Mike Rowse says air pollution caused by the combination of traffic congestion and tall buildings has created a health crisis that can only be tackled by cracking down on the number of vehicles on the roads
It is a basic duty of governments to maintain the health and safety of their citizens to the maximum extent possible. If they can’t do that, then they don’t deserve to call themselves governments.
There are two policy areas where our government is close to failing in its duty (some would say has failed): roadside air pollution and peak-hour public transport. The issues are connected, but what is really alarming is that the problems are well documented, the solutions are well known and readily available, yet the likely outcome is that nothing will be done until it is too late. This suggests we have a fundamental problem of governance.
The subject of air pollution is broad and multifaceted. There is the cross-border aspect because of industrial activity in Guangdong province. There is a marine aspect because our busy harbour is close to the urban area. Some measures have been implemented to address these issues in recent years, though many would say too little, too late. To be fair, we should also acknowledge the greater use of cleaner fuels in power generation. Despite these modest improvements, air pollution is thought to cause five premature deaths per day in Hong Kong, and contribute to the deaths of around 20,000 Hongkongers per year.
Specifically on roadside air pollution, Hong Kong has a particular problem because of the “canyon effect”, where we have a large number of tall buildings in proximity. The major cause here is emissions from motor vehicles.
There has been explosive growth in the number of private cars during the last 10 years. We now have over 750,000 vehicles of all types on our roads, more than 540,000 of which (over 70 per cent) are private cars. Their direct contribution to roadside air pollution is modest – probably under 5 per cent. But their very presence on the road in such large numbers creates congestion. These vehicles would cause a lot less pollution if they were able to move more freely.
Which brings us to transport policy. The mainstay of our public transport system is our railway network. This is world-class and does a great job. But as anyone who uses it during peak hours will know – and I suspect this does not include our ministers – the MTR is getting dangerously overcrowded at certain times. The extensions to existing lines and construction of new ones are welcome but at key interchanges, they will bring more passengers and exacerbate the problem. At Admiralty, the situation is already dangerous, tolerable only because of the good sense and behaviour of passengers. This is a disaster waiting to happen.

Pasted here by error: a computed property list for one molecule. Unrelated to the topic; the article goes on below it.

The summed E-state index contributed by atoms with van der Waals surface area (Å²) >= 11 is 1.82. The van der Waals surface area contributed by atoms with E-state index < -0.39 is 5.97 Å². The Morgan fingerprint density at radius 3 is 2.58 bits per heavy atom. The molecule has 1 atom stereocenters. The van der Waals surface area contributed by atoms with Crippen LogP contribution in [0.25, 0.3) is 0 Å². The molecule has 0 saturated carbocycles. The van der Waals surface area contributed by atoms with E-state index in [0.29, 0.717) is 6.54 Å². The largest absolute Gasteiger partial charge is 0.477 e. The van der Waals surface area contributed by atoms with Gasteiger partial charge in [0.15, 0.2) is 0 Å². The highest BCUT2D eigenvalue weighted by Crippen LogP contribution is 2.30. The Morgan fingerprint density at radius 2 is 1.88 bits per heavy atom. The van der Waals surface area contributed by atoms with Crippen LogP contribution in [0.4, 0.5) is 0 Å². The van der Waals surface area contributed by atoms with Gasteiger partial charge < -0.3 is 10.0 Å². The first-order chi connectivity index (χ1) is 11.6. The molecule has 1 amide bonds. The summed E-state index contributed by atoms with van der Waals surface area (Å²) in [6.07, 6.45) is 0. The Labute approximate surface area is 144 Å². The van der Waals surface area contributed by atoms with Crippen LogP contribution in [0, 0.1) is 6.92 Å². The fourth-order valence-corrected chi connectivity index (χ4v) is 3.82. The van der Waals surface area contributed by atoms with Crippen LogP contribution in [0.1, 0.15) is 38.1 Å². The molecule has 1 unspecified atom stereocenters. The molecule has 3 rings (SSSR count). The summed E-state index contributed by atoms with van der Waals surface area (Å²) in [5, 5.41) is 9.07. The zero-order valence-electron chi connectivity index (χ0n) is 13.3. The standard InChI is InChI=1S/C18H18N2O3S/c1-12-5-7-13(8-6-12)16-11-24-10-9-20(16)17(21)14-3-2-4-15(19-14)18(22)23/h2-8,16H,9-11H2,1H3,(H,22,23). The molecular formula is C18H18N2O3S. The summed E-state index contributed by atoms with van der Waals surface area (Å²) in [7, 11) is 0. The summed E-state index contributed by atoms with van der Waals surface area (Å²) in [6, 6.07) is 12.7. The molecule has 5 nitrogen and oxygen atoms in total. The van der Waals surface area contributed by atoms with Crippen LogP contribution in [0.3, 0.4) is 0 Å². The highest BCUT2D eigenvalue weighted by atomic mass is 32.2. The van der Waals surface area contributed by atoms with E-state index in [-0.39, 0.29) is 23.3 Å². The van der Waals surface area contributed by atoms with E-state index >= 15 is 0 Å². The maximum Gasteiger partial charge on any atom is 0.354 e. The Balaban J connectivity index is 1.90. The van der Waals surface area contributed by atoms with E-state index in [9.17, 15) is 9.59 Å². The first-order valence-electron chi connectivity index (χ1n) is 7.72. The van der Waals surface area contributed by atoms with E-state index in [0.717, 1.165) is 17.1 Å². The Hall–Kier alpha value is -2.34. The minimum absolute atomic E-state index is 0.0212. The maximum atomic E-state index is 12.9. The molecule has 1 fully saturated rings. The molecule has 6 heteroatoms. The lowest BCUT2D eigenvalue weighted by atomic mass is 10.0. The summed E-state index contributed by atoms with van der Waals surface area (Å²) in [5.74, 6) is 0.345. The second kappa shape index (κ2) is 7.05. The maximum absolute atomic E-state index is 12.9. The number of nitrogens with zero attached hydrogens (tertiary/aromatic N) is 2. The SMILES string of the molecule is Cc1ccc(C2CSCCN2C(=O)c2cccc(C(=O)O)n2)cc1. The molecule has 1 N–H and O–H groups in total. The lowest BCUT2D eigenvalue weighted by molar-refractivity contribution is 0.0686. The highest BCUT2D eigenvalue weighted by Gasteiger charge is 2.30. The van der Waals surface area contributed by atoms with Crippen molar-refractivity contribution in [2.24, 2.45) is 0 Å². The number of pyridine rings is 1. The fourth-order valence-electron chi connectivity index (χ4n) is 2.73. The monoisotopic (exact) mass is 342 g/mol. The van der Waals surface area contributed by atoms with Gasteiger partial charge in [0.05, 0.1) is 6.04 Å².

To reduce the overcrowding and danger, our railway needs to be supplemented by a well-planned network of bus routes. But no matter how good the planning is, it will be to no avail if the vehicles are not moving freely. We do not need more buses on the road: we just need the ones we already have to be able to make more and faster journeys.
Here, the roadside air pollution and peak-hour transport overcrowding problems come together. We must halt the growth in the number of private cars on Hong Kong roads and then take bold steps to reduce the total. We cannot rely on fiscal means alone to achieve this as Hong Kong is a wealthy society and some people will always be prepared to stump up. That means we have to introduce a permit system.
There are various ways in which this might be done. People wishing to buy a car could be invited to bid for one of the limited number of permits to be issued each year (whether by lucky draw or highest offer is open to discussion). Existing owners of cars over a certain age, say 10 years, would also need to secure a permit before their car is relicensed. Any such scheme would be wildly unpopular with owners, but unless draconian steps are taken, the roadside air pollution and transport safety situations will deteriorate.
We cannot continue with a situation where the environment department just records how bad things are, the health department tries to treat the afflicted, while the transport department passively licenses increasing numbers of private cars which add pollution and increase congestion. That is not joined-up government and it is time we had some.
Mike Rowse is the CEO of Treloar Enterprises.